Deadpool – Ryan Reynolds foul mouthed anti superhero is the equivalent of a kid who just learned swear words. After being diagnosed with cancer, Wade Wilson undergoes procedures of torture meant to heal his cancer, but instead it gives him invincibility. It’s a superhero film that aims to be subversive and edgy, but doing that would cost more money and be a huge risk on a film that’s already a risk. So what does it do? It consistently tries to make fun of itself and it’s genre but this only is a reminder of how generic and unoriginal it actually is. Take out Reynolds juvenile quips (to be fair, he’s quite good at juvenile quips) and this plays and looks like an edgy TV pilot. Deadpool mocks the very thing that it is, but it doesn’t have the filmmaking chops or verve to pull it off.
Occasionally its funny, but never as subversive as it wants to/or needs to be. The attempt at romance weirdly objectifies love interest Morena Baccarin and it’s not even an attempt at exploitation. It treats her like eye candy and then asks us to sincerely invest in a half baked relationship. No. Not even the violence reaches subversive levels. Loads of CGI blood and slow motion aren’t enough. Kick Ass did what this film aims to do in it’s first 15 minutes. Reynolds is clearly having a good time and makes it maybe worth a watch on TNT or FX at some point. I’m honestly shocked that some people love this movie. I suppose fans of the character will enjoy seeing him on screen…. Kingsman came out this same time last year, yet that had stylish filmmaking and slyly reveled in it’s genre rather than Deadpool‘s teenage humor and generic story beats. Idk, I’m in the minority so go see it if you want. (D+)
Pride and Prejudice and Zombies – Jane Austen’s romance classic reaches beyond the grave. BRAINNNSSSSS. Campy, fun, and never boring, this literary brainfest revels in it’s silliness to it’s own detriment. The novel’s backbone of social intrigue shockingly melds well with, and builds upon, zombie mythology. Imagine a Victorian hierarchy with zombies at the bottom rotting away the base of society. Sadly, the PG-13 rating is a massive hindrance. An R rating likely would’ve pushed this into proper campy horror. Nor does it’s filmmaking craft allow itself to enter exploitation or horror levels of cinema. It also sorta missed the boat on the whole zombie craze. Sooooooo 2012. It’s a mixed bag of tricks, but what’s surprising is that the backbone of romance is actually the most effective part. Austen clearly knew her story construction. This cocktail of camp and love isn’t necessary, but if you do find yourself in it’s presence, it’s an easily watchable silly time. (C-)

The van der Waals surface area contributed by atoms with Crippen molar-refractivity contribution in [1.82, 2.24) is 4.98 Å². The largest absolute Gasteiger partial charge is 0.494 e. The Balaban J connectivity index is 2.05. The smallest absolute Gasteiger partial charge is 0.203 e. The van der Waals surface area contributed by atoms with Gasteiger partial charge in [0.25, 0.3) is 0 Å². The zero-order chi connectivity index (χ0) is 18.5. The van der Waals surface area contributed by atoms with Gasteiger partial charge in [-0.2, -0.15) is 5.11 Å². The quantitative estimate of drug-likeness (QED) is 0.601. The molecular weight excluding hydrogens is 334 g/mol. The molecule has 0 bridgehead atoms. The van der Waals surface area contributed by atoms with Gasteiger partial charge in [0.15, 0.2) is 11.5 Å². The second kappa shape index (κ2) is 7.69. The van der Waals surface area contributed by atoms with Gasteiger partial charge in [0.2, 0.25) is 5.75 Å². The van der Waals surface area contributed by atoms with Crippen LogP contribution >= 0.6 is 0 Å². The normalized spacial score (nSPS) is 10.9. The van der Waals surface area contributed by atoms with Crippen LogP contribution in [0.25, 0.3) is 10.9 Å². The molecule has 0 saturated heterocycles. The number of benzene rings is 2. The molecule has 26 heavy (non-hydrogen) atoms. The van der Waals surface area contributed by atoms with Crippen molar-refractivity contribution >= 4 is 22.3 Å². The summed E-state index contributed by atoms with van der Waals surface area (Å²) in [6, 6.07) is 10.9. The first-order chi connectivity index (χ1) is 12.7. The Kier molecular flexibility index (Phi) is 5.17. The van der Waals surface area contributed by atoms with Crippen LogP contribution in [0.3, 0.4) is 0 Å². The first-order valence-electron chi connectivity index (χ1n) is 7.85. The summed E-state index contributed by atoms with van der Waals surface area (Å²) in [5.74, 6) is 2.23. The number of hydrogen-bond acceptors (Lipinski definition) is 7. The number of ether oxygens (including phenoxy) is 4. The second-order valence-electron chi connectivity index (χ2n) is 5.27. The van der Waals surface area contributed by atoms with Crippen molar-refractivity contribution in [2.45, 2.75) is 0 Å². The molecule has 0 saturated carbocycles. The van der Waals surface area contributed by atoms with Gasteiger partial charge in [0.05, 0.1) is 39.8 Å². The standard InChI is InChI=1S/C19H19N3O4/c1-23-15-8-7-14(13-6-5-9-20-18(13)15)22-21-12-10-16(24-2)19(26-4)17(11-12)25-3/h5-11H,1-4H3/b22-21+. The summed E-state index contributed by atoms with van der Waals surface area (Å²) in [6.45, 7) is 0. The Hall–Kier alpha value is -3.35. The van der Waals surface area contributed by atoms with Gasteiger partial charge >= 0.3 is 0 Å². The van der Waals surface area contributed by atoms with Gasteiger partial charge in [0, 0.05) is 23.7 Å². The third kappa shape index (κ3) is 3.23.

The Finest Hours – Gotta like a Bawwwston survival story. On Feb. 18, 1952, a devastating storm ripped the SS Pendleton in two, and trapped over 30 sailors inside. Cue the rescue mission! At one point these types of films were Disney’s bread and butter. Sure, it treads into corniness, a roadmap plot, and rah rah inspiration but it’s a film that simply wants to please you with old school heroics, and I bought it. Having actors like Chris Pine and Casey Affleck add weight to the situation, allowing us to buy in and actually give a damn and perhaps even cheer. It’s old fashioned and simple to a fault, but it’s idea of heroism is so far removed from the modern world that it ends up feeling fresh. I hope Disney doesn’t stop making flicks like this. Some of them are legit great (Remember the Titans). They’re unabashedly earnest in their intentions and there’s a much needed place for them in the modern cinema landscape. A more effective and likable film than the ones above. (C)